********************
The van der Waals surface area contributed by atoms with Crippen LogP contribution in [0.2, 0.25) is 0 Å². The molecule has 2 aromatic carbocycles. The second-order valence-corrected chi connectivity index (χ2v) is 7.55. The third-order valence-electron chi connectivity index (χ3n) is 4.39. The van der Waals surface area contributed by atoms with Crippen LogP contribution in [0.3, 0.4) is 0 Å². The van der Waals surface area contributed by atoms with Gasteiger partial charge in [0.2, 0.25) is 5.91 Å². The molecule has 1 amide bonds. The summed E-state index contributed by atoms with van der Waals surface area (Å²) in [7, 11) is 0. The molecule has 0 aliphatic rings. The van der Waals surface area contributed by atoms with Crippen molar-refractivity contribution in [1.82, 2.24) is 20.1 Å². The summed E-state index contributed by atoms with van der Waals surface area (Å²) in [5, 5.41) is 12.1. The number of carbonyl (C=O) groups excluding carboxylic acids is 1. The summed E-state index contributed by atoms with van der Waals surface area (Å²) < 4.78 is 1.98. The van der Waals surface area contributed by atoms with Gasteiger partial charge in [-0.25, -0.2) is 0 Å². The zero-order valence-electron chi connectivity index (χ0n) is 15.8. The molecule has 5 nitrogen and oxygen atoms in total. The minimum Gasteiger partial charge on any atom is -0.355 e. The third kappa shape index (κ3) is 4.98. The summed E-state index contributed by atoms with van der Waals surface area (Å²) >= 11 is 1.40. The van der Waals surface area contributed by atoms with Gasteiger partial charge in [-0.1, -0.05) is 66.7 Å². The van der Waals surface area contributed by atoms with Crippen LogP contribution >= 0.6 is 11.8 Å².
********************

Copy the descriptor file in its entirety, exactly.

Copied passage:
The van der Waals surface area contributed by atoms with Crippen LogP contribution in [0.2, 0.25) is 0 Å². The molecule has 2 aromatic carbocycles. The second-order valence-corrected chi connectivity index (χ2v) is 7.55. The third-order valence-electron chi connectivity index (χ3n) is 4.39. The van der Waals surface area contributed by atoms with Crippen LogP contribution in [0.3, 0.4) is 0 Å². The van der Waals surface area contributed by atoms with Gasteiger partial charge in [0.2, 0.25) is 5.91 Å². The molecule has 1 amide bonds. The summed E-state index contributed by atoms with van der Waals surface area (Å²) in [7, 11) is 0. The molecule has 0 aliphatic rings. The van der Waals surface area contributed by atoms with Crippen molar-refractivity contribution in [1.82, 2.24) is 20.1 Å². The summed E-state index contributed by atoms with van der Waals surface area (Å²) in [5, 5.41) is 12.1. The number of carbonyl (C=O) groups excluding carboxylic acids is 1. The summed E-state index contributed by atoms with van der Waals surface area (Å²) < 4.78 is 1.98. The van der Waals surface area contributed by atoms with Gasteiger partial charge in [-0.25, -0.2) is 0 Å². The zero-order valence-electron chi connectivity index (χ0n) is 15.8. The molecule has 5 nitrogen and oxygen atoms in total. The minimum Gasteiger partial charge on any atom is -0.355 e. The third kappa shape index (κ3) is 4.98. The summed E-state index contributed by atoms with van der Waals surface area (Å²) >= 11 is 1.40. The van der Waals surface area contributed by atoms with Gasteiger partial charge in [-0.1, -0.05) is 66.7 Å². The van der Waals surface area contributed by atoms with Crippen LogP contribution >= 0.6 is 11.8 Å².